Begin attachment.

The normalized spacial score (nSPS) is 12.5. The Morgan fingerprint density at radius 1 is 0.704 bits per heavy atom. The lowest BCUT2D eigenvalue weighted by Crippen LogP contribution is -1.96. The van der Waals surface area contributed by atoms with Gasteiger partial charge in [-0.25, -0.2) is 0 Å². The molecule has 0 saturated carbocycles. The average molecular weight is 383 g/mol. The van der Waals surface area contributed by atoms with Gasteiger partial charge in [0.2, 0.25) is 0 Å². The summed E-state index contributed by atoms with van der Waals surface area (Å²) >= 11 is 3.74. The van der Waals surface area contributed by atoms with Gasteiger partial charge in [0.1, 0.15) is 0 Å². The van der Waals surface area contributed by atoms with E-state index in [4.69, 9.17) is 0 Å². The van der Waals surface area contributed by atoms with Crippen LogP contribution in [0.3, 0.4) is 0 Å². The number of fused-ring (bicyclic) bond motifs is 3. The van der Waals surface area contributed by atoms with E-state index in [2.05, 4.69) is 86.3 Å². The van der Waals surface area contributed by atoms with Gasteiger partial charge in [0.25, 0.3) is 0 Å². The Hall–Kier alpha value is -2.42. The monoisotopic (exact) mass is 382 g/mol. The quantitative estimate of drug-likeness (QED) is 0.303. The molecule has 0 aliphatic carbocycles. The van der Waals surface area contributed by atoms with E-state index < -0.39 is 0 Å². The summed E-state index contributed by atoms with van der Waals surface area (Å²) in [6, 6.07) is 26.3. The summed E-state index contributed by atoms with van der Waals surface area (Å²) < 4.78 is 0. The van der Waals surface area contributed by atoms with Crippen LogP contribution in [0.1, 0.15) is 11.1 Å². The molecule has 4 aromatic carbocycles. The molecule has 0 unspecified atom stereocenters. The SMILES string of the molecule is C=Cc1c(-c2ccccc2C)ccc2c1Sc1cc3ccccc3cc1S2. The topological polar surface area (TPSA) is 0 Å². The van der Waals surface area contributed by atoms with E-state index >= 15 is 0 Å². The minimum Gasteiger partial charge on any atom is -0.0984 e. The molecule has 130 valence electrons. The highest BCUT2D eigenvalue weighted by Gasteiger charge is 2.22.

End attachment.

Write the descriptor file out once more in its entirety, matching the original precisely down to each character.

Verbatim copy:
The normalized spacial score (nSPS) is 12.5. The Morgan fingerprint density at radius 1 is 0.704 bits per heavy atom. The lowest BCUT2D eigenvalue weighted by Crippen LogP contribution is -1.96. The van der Waals surface area contributed by atoms with Gasteiger partial charge in [-0.25, -0.2) is 0 Å². The molecule has 0 saturated carbocycles. The average molecular weight is 383 g/mol. The van der Waals surface area contributed by atoms with Gasteiger partial charge in [0.2, 0.25) is 0 Å². The summed E-state index contributed by atoms with van der Waals surface area (Å²) >= 11 is 3.74. The van der Waals surface area contributed by atoms with Gasteiger partial charge in [0.1, 0.15) is 0 Å². The van der Waals surface area contributed by atoms with E-state index in [4.69, 9.17) is 0 Å². The van der Waals surface area contributed by atoms with Crippen LogP contribution in [0.3, 0.4) is 0 Å². The number of fused-ring (bicyclic) bond motifs is 3. The van der Waals surface area contributed by atoms with E-state index in [2.05, 4.69) is 86.3 Å². The van der Waals surface area contributed by atoms with Gasteiger partial charge in [0.25, 0.3) is 0 Å². The Hall–Kier alpha value is -2.42. The monoisotopic (exact) mass is 382 g/mol. The quantitative estimate of drug-likeness (QED) is 0.303. The molecule has 0 aliphatic carbocycles. The van der Waals surface area contributed by atoms with E-state index < -0.39 is 0 Å². The summed E-state index contributed by atoms with van der Waals surface area (Å²) in [6, 6.07) is 26.3. The summed E-state index contributed by atoms with van der Waals surface area (Å²) < 4.78 is 0. The van der Waals surface area contributed by atoms with Crippen LogP contribution in [0.1, 0.15) is 11.1 Å². The molecule has 4 aromatic carbocycles. The molecule has 0 unspecified atom stereocenters. The SMILES string of the molecule is C=Cc1c(-c2ccccc2C)ccc2c1Sc1cc3ccccc3cc1S2. The topological polar surface area (TPSA) is 0 Å². The van der Waals surface area contributed by atoms with E-state index >= 15 is 0 Å². The minimum Gasteiger partial charge on any atom is -0.0984 e. The molecule has 130 valence electrons. The highest BCUT2D eigenvalue weighted by Gasteiger charge is 2.22.